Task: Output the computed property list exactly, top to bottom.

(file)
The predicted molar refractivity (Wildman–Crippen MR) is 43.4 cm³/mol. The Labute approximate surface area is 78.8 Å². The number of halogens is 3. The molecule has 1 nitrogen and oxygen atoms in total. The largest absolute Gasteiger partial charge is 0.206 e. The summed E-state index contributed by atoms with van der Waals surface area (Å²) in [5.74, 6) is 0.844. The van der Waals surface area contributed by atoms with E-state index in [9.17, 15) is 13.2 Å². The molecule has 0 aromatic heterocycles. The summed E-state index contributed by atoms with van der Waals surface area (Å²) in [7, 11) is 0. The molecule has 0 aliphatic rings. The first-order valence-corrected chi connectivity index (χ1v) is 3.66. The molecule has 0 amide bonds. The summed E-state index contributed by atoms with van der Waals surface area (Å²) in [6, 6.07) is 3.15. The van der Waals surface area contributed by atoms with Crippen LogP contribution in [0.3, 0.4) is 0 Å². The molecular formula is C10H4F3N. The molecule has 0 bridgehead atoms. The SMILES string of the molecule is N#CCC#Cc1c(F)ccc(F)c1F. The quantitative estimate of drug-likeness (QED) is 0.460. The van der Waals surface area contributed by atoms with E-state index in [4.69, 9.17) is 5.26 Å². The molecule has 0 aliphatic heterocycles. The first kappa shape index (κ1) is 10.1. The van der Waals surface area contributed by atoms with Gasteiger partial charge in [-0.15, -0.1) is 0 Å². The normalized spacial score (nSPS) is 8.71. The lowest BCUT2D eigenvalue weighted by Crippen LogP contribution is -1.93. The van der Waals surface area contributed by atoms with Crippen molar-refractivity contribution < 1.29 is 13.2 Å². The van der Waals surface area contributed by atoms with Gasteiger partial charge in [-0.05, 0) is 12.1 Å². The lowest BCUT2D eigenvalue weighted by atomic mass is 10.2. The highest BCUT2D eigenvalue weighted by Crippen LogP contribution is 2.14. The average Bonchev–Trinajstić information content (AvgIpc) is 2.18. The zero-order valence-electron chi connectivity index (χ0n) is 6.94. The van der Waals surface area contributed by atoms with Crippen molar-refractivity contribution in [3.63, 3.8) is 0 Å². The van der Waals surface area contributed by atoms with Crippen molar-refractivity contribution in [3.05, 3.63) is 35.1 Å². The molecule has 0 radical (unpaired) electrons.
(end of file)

The predicted molar refractivity (Wildman–Crippen MR) is 43.4 cm³/mol. The Labute approximate surface area is 78.8 Å². The number of halogens is 3. The molecule has 1 nitrogen and oxygen atoms in total. The largest absolute Gasteiger partial charge is 0.206 e. The summed E-state index contributed by atoms with van der Waals surface area (Å²) in [5.74, 6) is 0.844. The van der Waals surface area contributed by atoms with E-state index in [9.17, 15) is 13.2 Å². The molecule has 0 aromatic heterocycles. The summed E-state index contributed by atoms with van der Waals surface area (Å²) in [7, 11) is 0. The molecule has 0 aliphatic rings. The first-order valence-corrected chi connectivity index (χ1v) is 3.66. The molecule has 0 amide bonds. The summed E-state index contributed by atoms with van der Waals surface area (Å²) in [6, 6.07) is 3.15. The van der Waals surface area contributed by atoms with Crippen LogP contribution in [0.3, 0.4) is 0 Å². The molecular formula is C10H4F3N. The molecule has 0 bridgehead atoms. The SMILES string of the molecule is N#CCC#Cc1c(F)ccc(F)c1F. The quantitative estimate of drug-likeness (QED) is 0.460. The van der Waals surface area contributed by atoms with E-state index in [4.69, 9.17) is 5.26 Å². The molecule has 0 aliphatic heterocycles. The first kappa shape index (κ1) is 10.1. The van der Waals surface area contributed by atoms with Gasteiger partial charge in [-0.15, -0.1) is 0 Å². The normalized spacial score (nSPS) is 8.71. The lowest BCUT2D eigenvalue weighted by Crippen LogP contribution is -1.93. The van der Waals surface area contributed by atoms with Crippen molar-refractivity contribution < 1.29 is 13.2 Å². The van der Waals surface area contributed by atoms with Gasteiger partial charge in [-0.05, 0) is 12.1 Å². The lowest BCUT2D eigenvalue weighted by atomic mass is 10.2. The highest BCUT2D eigenvalue weighted by Crippen LogP contribution is 2.14. The average Bonchev–Trinajstić information content (AvgIpc) is 2.18. The zero-order valence-electron chi connectivity index (χ0n) is 6.94. The van der Waals surface area contributed by atoms with Crippen molar-refractivity contribution in [3.63, 3.8) is 0 Å². The van der Waals surface area contributed by atoms with Crippen molar-refractivity contribution in [3.05, 3.63) is 35.1 Å². The molecule has 0 radical (unpaired) electrons.